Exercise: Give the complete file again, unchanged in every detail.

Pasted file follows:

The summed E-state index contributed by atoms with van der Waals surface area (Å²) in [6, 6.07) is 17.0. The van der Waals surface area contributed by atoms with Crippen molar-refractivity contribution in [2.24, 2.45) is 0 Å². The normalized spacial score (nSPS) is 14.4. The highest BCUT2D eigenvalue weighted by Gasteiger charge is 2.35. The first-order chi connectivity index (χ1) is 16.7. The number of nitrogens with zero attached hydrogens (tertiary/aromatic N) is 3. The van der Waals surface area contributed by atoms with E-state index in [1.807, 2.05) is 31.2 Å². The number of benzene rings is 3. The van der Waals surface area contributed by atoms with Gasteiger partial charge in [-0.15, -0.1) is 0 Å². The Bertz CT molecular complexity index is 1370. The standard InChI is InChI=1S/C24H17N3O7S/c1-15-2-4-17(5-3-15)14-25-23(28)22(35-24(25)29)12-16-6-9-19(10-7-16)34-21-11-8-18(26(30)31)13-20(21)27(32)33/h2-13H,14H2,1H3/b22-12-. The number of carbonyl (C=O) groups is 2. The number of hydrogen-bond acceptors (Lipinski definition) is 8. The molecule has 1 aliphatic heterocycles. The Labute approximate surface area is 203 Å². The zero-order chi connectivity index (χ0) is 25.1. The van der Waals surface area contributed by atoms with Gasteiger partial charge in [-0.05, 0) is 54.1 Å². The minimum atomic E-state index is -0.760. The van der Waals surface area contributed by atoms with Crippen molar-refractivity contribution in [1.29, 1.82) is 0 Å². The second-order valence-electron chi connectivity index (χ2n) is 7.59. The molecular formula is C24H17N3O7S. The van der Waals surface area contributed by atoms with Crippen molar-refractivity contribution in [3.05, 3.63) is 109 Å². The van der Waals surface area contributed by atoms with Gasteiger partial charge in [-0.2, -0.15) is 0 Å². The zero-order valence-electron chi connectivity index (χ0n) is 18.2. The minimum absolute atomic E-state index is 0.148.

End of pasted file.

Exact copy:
The summed E-state index contributed by atoms with van der Waals surface area (Å²) in [6, 6.07) is 17.0. The van der Waals surface area contributed by atoms with Crippen molar-refractivity contribution in [2.24, 2.45) is 0 Å². The normalized spacial score (nSPS) is 14.4. The highest BCUT2D eigenvalue weighted by Gasteiger charge is 2.35. The first-order chi connectivity index (χ1) is 16.7. The number of nitrogens with zero attached hydrogens (tertiary/aromatic N) is 3. The van der Waals surface area contributed by atoms with E-state index in [1.807, 2.05) is 31.2 Å². The number of benzene rings is 3. The van der Waals surface area contributed by atoms with Gasteiger partial charge in [-0.15, -0.1) is 0 Å². The Bertz CT molecular complexity index is 1370. The standard InChI is InChI=1S/C24H17N3O7S/c1-15-2-4-17(5-3-15)14-25-23(28)22(35-24(25)29)12-16-6-9-19(10-7-16)34-21-11-8-18(26(30)31)13-20(21)27(32)33/h2-13H,14H2,1H3/b22-12-. The number of carbonyl (C=O) groups is 2. The number of hydrogen-bond acceptors (Lipinski definition) is 8. The molecule has 1 aliphatic heterocycles. The Labute approximate surface area is 203 Å². The zero-order chi connectivity index (χ0) is 25.1. The van der Waals surface area contributed by atoms with Gasteiger partial charge in [-0.05, 0) is 54.1 Å². The minimum atomic E-state index is -0.760. The van der Waals surface area contributed by atoms with Crippen molar-refractivity contribution in [1.29, 1.82) is 0 Å². The second-order valence-electron chi connectivity index (χ2n) is 7.59. The molecular formula is C24H17N3O7S. The van der Waals surface area contributed by atoms with Crippen molar-refractivity contribution in [3.05, 3.63) is 109 Å². The van der Waals surface area contributed by atoms with Gasteiger partial charge in [-0.2, -0.15) is 0 Å². The zero-order valence-electron chi connectivity index (χ0n) is 18.2. The minimum absolute atomic E-state index is 0.148.